To make this website work, we log user data. By using Shephard's online services, you agree to our Privacy Policy, including cookie policy.

Open menu Search

Airborne early warning and electronic warfare: can modern fighters do it for themselves?

23rd October 2023 - 02:10 GMT | by Edward Hunt

Save this for later

This analysis article originally appeared in October's Decisive Edge Air Newsletter.

It is now a cliché to observe that current-generation combat aircraft are designed for multiple roles, either through structural and design options or onboard systems that can change focus and capabilities mid-mission.

This has led to a slight dichotomy in the concept of military aircraft operations, in that each platform is extremely powerful and adaptable and hence can successfully perform roles independently of others. Continues below...

Newsletter Sponsors:

SBG Systems

Above: Modern fighter jetsradar and jamming capability equals that of specialist AEW and EW platforms of 30 years ago, but is not guaranteed to prevail against a peer adversary. (Photo: USAF)

Yet the complexities of contemporary operations mean that these capabilities are usually best exploited with mixed formations.


Stay informed with the latest air defense technology, programs and the developing trends in global air warfare and security. Register today

The area where this is most obvious is the electromagnetic sphere. Almost all new combat aircraft possess advanced radars, usually an AESA design using gallium nitride as the transmit/receive material. This is a massive boost over the previous generation in terms of capability offered.

Many also have complex passive systems, usually combined with the active radar, to listen out for potential threats. Missile approach warning systems – often connected to dedicated forward-looking infrared targeting – sweep the IR wavelength to ensure the aircraft detects ‘silent’ foes not transmitting on any frequency.

On paper, this would seemingly make a modern fighter virtually invulnerable and that is exactly what most platform and system designers like to claim. The range of active and passive system on board are the equivalent of a squadron of specialised types of 1990s vintage.

So has the place for dedicated airborne early warning (AEW), electronic warfare (EW) and air defence suppression (SEAD) died out? Fears over the vulnerability of these platforms and the hamstringing that would result from their loss are a indeed common theme of defence conferences.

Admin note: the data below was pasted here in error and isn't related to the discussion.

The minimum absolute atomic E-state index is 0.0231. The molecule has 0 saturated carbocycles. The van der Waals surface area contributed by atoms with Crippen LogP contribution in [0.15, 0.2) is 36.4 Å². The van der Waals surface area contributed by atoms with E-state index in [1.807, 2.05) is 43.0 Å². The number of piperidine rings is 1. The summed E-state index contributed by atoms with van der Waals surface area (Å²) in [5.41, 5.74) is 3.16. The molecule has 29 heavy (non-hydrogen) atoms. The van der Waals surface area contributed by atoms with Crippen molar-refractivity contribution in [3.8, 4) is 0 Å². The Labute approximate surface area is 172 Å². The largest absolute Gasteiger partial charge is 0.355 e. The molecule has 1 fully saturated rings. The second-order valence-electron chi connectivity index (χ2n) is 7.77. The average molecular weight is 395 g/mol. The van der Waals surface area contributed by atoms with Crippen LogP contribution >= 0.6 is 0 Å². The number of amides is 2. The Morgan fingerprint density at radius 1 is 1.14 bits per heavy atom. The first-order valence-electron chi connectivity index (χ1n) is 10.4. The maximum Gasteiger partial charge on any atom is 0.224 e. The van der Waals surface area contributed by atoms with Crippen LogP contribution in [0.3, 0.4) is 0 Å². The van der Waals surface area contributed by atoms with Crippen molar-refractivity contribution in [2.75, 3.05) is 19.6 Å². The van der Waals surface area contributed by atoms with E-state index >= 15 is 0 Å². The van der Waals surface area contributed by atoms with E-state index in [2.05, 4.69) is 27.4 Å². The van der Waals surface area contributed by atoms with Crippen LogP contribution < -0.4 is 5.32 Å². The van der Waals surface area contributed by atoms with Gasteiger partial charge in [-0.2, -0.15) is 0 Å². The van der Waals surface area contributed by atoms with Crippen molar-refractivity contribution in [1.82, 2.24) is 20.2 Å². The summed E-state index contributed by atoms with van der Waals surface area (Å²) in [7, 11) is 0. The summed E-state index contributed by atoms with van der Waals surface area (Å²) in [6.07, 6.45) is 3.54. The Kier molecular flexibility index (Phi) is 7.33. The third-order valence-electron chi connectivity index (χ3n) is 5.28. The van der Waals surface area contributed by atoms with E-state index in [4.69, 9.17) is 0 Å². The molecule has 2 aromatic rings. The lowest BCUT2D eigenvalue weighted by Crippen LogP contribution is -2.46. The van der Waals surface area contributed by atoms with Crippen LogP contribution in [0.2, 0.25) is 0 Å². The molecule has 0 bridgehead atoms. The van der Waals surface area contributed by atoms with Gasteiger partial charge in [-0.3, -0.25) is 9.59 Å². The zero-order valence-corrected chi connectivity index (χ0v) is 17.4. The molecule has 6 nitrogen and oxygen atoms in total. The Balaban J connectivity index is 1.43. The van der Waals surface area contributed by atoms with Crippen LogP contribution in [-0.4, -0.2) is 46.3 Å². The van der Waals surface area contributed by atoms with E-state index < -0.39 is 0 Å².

But can a fighter simply now take care of itself without help? The honest operational answer is a guarded ‘possibly’, although such considerations are often secondary to the realities of defence budgets.


As a proud F-35 partner, Honeywell supplies crucial components for its advanced capabilities. Explore our aerospace solutions integral to the F-35

One of the key philosophical problems with supposing new fighters can ‘do’ AEW, EW or SEAD is that the enemy also gets a vote. Recent events have shown opposing forces can be over- as well as underestimated, but with the concept of multi-functional aircraft well understood it can be assumed that a hostile state will be developing its counters to this construct, and these may come as a nasty surprise.

Having a smaller number of more capable aircraft brings benefits, but this kind of fleet tends to reduce the variety of forms that an operation can take, something not lost on an adversary. The individual aircraft may have become more capable, but the new fleet can only be in so many places at one time.

A subsidiary and often missed element is the difficulty of getting a fighter-sized aircraft to concurrently operate all its systems. Modern radars and jammers are power-hungry and can exceed the ability of onboard generators, as well as causing cooling problems.

With an aircraft’s physical form largely unchanged over decades, there is a limit to how this aspect can be managed as onboard systems develop, and the issue worsens. The torrid F-35 Block 4 saga is in some ways an issue of power and cooling as much as software. To paraphrase a popular film about fighters, the systems are writing cheques the generator cannot cash.

This can be moderated by the use of powerful data links such as the ubiquitous Link-16. Theoretically, different aircraft may focus on a particular task and share output with the whole force. Unfortunately, this also places some limits on the form of an operation, as successfully combining different roles and sharing the output requires distances and other elements to be observed.

SBG Systems

SBG Systems’ Pulse-40 tactical-grade IMU offers unmatched performance without compromise on SWaP-C for applications where precision and robustness matter in all conditions, even highly vibrating environments.

The opposition will be doing all in its power to negate this, either through its own EW efforts – including jamming data links – or orienting threats so that most of the formation must rely on multiple onboard systems rather than be free for an individual task focus.

Despite the assurances of aircraft manufacturers, this conundrum has not been lost on operators. Fighters can offer mutual support and do not always need specialist assistance, but there are limits.

Ground-based assistance is available, but basic physics are against it. While the conflict in Ukraine is of a particular nature and hence not a perfect guide to future warfare, air operations have proven difficult for both sides owing to poor AEW and EW support and rapidly changing threat pictures.

The question, then, is can the circle be squared and the self-escorting fighter made to work despite complex environments and small fleet numbers?